Beware What You Wish For

Follow dream

Consider this: what if dreams were meant to ruin us? 

I’m not talking about snooze-dreams, but rather our deepest yearnings.  “I have a dream!” kind of dream.  What if these dreams that lurk inside us were luring us to the perfect defeat?  The kind of defeat that gives us what we’re really after. 

Where do dreams lead?  Where are they meant to lead? 

My dreams, for instance, have taken me to Africa and India, to ashram and witch doctor and to careers in hydrology, filmmaking and writing.  But that’s only the glossy part of the story.  My adventures all end in disillusionment.  When they don’t, I probably haven’t ventured far enough.

Every trip includes a coming home – the longer gone the more unsettling the return.  My returns usually end in culture shock.  (This culture is pretty damn shocking!)  What good’s a trip if it doesn’t wake us out of habit and conventional thinking?  What good’s a career if it doesn’t teach us the ultimate futility of being a know-it-all? 

What good, ultimately, is succeeding, if it only leaves us content with where we are?  

We nurture our dreams, believing that our destiny lies on their far side.  Which is true.  But we get attached to the dream and remain unconscious of its empty aftermath.  In my experience, aspirations end in emptiness.  (You can kiss my aspirations!) 

If we keep our eyes open long enough, all our efforts ends in emptiness. I call that the perfect defeat. 

It would appear that not everyone recognizes this paradoxical end-all of ambition.  We don’t like defeat, nor do we really understand paradox.  It leaves us in uncomfortable limbo.  So let’s take it a step further:

The perfect defeat puts us “beyond defeat”.  It takes the duality out of things. 

You likely don’t know this but the “PJ” in PJ Reece derives from “Parajayo”, which is the Sanskrit name given to me a long time ago by an Indian teacher. 


It means “beyond defeat”.  

I remember when he gave me my name, he said, “Now, who is there to be defeated?”

If it’s true what that old man said, and if it’s true what I’mtrying to say here, then all our efforts have a more profound goal than we ever imagined. 

And it gives delicious new meaning to the old adage: 

“Beware of what you wish for.”

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  1. McGoo says

    Do you mean challenge? Something that is absent from one’s current life drama, something somewhere else in a different time (future) in a different realm (imagination)? Oh, those dreams. I understand those to be the conundrums that present themselves as ‘dreams’ because they cannot be realised in the present, e.g. I just had to go to England to find out that it was not possible to live there. I couldn’t see it from where i was actually standing (in Canada) so I had to play out my idea of life somewhere else in order to discover for sure and put an end to speculation, whether it was possible or not. If that’s what it takes to discover what it is you really need to know, then I say, dream on. It’s worth it.

  2. says

    It’s “the secret life of dreams” — their purpose to help us discover “what it is you really need to know”. Thanks for that.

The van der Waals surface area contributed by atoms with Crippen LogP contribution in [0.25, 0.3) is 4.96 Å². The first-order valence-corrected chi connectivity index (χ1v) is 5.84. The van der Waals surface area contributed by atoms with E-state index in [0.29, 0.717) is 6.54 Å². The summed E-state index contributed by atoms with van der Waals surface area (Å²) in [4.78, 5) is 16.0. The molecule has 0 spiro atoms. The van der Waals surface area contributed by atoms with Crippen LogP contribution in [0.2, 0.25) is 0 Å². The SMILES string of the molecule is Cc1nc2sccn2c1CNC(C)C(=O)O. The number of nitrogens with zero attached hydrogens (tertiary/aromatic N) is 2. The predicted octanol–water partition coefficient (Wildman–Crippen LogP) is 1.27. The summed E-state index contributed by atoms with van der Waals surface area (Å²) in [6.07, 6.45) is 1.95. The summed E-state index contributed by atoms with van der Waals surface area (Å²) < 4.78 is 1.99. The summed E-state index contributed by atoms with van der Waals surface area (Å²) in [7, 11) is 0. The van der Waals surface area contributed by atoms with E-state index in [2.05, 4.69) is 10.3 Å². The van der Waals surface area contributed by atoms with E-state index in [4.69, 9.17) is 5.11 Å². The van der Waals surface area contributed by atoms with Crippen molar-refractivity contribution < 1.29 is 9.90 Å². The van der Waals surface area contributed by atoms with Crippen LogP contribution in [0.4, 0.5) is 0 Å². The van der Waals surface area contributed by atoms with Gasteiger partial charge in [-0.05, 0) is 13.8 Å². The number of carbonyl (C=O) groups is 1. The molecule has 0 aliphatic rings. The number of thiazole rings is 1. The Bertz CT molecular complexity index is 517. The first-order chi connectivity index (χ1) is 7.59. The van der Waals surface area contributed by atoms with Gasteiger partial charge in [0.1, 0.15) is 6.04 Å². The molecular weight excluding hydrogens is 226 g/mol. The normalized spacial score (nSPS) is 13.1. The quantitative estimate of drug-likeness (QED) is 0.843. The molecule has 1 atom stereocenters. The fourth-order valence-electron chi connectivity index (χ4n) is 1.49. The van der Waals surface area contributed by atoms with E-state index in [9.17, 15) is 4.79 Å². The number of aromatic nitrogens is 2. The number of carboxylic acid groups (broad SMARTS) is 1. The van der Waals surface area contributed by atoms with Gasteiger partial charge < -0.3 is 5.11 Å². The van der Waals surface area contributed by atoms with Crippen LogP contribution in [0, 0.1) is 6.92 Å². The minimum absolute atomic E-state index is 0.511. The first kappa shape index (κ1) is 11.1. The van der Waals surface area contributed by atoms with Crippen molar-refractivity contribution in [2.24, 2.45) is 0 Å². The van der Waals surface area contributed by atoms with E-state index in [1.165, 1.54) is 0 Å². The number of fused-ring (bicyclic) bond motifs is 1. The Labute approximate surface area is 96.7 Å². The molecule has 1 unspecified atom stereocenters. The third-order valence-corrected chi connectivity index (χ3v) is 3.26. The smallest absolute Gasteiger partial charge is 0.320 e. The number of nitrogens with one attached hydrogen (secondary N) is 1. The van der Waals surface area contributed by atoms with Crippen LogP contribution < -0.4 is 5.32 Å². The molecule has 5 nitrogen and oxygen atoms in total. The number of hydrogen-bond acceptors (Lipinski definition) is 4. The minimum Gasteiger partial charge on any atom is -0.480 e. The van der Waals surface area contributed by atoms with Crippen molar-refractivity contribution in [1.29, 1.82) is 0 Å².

3. Sarah says

    The dream sparks the journey, and as we all know, joy is in that journey, not the end. Having a new dream rising as the preceding one is completed is as close to contentment as I shall ever be.

    Thanks for the Sanskrit!

  4. says

    A further word on the Sanskrit, Sarah: Parajayo actually means “the opposite of victory” or “defeat”. My full Sanskrit name is “Veet Parajayo”, which translates out as “the opposite of the opposite of victory”… or beyond defeat. And that exhausts my knowledge of Sanskrit.

  5. Avi Weiss says

    Some people have more dreams and goals then others and I think the amount of dreams one has, indicates nothing to do with motivation. Motivation to pursue your dreams can take all sorts of forms depending on the dream itself and the identity of the individual. Speaking as someone who often feels unmotivated I’m relieved to hear the echo of ‘frequently accomplishing your dreams may make you more busy then you need to be’. This may sound as if I read it off the tattooed calf of a teenage girl (because i did) but: “Life’s a journey, enjoy the ride.”

  6. says

    I agree: “Life’s a journey; enjoy the ride.” Absolutely. The key is to keep enjoying it when it you get bucked off. Few of us are able to accept the bad with the good. The Stoic philosophy comes in handy at these times. Enjoy — no, love! everything. Even not being motivated. Whoever has the talent to enjoy even negative space… that’s the person I want to have coffee with.

  7. says

    Ah! Your splendid insights recall for me a line by the poet, Wallace Stevens. I have a sneaking hunch that if one were to remember or hear this line while dreaming, one would wake up! so to speak…

    “The ultimate truth is to know that what we believe in is a fiction and to believe in it willingly.”

  8. says

    This believing and dancing with the fiction is called the “leela”. Am I right? It’s all a play. Play along! Living savvy like that — no need to beware anything anymore. Arrff!

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